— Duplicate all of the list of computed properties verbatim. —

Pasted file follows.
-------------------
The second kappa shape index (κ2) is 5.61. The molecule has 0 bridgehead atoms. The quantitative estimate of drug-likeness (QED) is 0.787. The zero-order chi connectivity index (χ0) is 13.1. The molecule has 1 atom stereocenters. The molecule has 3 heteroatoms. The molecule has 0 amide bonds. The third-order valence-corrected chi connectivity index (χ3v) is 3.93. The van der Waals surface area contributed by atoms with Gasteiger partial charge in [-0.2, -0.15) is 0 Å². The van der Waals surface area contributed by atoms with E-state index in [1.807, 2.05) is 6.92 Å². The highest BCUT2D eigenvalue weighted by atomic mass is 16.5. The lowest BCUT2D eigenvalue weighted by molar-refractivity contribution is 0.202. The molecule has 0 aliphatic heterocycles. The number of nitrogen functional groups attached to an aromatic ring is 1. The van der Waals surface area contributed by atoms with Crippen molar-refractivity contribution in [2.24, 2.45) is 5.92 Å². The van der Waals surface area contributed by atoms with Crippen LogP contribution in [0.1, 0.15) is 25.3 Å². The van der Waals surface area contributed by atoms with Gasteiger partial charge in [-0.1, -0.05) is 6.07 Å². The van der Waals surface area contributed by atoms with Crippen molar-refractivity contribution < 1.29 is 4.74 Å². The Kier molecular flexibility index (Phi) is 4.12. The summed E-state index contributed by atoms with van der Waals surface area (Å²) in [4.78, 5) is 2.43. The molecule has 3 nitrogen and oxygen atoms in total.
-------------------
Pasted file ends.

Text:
The second kappa shape index (κ2) is 5.61. The molecule has 0 bridgehead atoms. The quantitative estimate of drug-likeness (QED) is 0.787. The zero-order chi connectivity index (χ0) is 13.1. The molecule has 1 atom stereocenters. The molecule has 3 heteroatoms. The molecule has 0 amide bonds. The third-order valence-corrected chi connectivity index (χ3v) is 3.93. The van der Waals surface area contributed by atoms with Gasteiger partial charge in [-0.2, -0.15) is 0 Å². The van der Waals surface area contributed by atoms with E-state index in [1.807, 2.05) is 6.92 Å². The highest BCUT2D eigenvalue weighted by atomic mass is 16.5. The lowest BCUT2D eigenvalue weighted by molar-refractivity contribution is 0.202. The molecule has 0 aliphatic heterocycles. The number of nitrogen functional groups attached to an aromatic ring is 1. The van der Waals surface area contributed by atoms with Crippen molar-refractivity contribution in [2.24, 2.45) is 5.92 Å². The van der Waals surface area contributed by atoms with Crippen LogP contribution in [0.1, 0.15) is 25.3 Å². The van der Waals surface area contributed by atoms with Gasteiger partial charge in [-0.1, -0.05) is 6.07 Å². The van der Waals surface area contributed by atoms with Crippen molar-refractivity contribution < 1.29 is 4.74 Å². The Kier molecular flexibility index (Phi) is 4.12. The summed E-state index contributed by atoms with van der Waals surface area (Å²) in [4.78, 5) is 2.43. The molecule has 3 nitrogen and oxygen atoms in total.